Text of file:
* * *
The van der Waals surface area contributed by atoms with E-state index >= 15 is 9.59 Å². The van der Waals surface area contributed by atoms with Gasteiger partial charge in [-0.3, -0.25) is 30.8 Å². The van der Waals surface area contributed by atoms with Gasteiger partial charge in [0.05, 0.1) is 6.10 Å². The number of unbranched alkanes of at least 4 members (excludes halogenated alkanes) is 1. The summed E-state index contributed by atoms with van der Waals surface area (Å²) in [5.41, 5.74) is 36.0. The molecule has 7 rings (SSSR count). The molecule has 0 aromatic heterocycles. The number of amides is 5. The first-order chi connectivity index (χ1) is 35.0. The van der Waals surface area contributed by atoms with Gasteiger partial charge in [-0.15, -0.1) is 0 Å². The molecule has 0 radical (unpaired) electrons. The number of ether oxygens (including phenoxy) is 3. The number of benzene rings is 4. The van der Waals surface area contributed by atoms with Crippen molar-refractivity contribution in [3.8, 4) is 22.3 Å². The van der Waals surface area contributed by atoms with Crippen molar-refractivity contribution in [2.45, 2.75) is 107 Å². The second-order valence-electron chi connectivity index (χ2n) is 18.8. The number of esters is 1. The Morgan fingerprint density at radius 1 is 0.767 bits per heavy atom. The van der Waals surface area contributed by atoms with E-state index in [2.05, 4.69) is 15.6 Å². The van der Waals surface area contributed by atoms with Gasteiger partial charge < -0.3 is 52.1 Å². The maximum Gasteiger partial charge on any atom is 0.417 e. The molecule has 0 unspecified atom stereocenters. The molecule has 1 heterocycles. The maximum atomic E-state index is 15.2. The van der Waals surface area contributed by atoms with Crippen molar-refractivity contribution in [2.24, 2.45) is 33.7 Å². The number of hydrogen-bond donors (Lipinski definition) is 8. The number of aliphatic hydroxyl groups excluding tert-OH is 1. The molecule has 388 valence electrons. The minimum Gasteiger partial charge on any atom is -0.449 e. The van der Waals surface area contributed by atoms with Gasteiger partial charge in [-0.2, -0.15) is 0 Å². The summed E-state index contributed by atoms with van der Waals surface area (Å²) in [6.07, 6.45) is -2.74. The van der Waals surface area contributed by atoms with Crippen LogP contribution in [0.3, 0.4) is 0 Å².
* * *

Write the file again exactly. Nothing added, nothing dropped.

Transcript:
The van der Waals surface area contributed by atoms with E-state index >= 15 is 9.59 Å². The van der Waals surface area contributed by atoms with Gasteiger partial charge in [-0.3, -0.25) is 30.8 Å². The van der Waals surface area contributed by atoms with Gasteiger partial charge in [0.05, 0.1) is 6.10 Å². The number of unbranched alkanes of at least 4 members (excludes halogenated alkanes) is 1. The summed E-state index contributed by atoms with van der Waals surface area (Å²) in [5.41, 5.74) is 36.0. The molecule has 7 rings (SSSR count). The molecule has 0 aromatic heterocycles. The number of amides is 5. The first-order chi connectivity index (χ1) is 35.0. The van der Waals surface area contributed by atoms with Gasteiger partial charge in [-0.15, -0.1) is 0 Å². The molecule has 0 radical (unpaired) electrons. The number of ether oxygens (including phenoxy) is 3. The number of benzene rings is 4. The van der Waals surface area contributed by atoms with Crippen molar-refractivity contribution in [3.8, 4) is 22.3 Å². The van der Waals surface area contributed by atoms with Crippen molar-refractivity contribution in [2.45, 2.75) is 107 Å². The second-order valence-electron chi connectivity index (χ2n) is 18.8. The number of esters is 1. The Morgan fingerprint density at radius 1 is 0.767 bits per heavy atom. The van der Waals surface area contributed by atoms with E-state index in [2.05, 4.69) is 15.6 Å². The van der Waals surface area contributed by atoms with Gasteiger partial charge < -0.3 is 52.1 Å². The maximum Gasteiger partial charge on any atom is 0.417 e. The molecule has 0 unspecified atom stereocenters. The molecule has 1 heterocycles. The maximum atomic E-state index is 15.2. The van der Waals surface area contributed by atoms with Crippen molar-refractivity contribution in [2.24, 2.45) is 33.7 Å². The number of hydrogen-bond donors (Lipinski definition) is 8. The number of aliphatic hydroxyl groups excluding tert-OH is 1. The molecule has 388 valence electrons. The minimum Gasteiger partial charge on any atom is -0.449 e. The van der Waals surface area contributed by atoms with Gasteiger partial charge in [-0.2, -0.15) is 0 Å². The summed E-state index contributed by atoms with van der Waals surface area (Å²) in [6.07, 6.45) is -2.74. The van der Waals surface area contributed by atoms with Crippen LogP contribution in [0.3, 0.4) is 0 Å².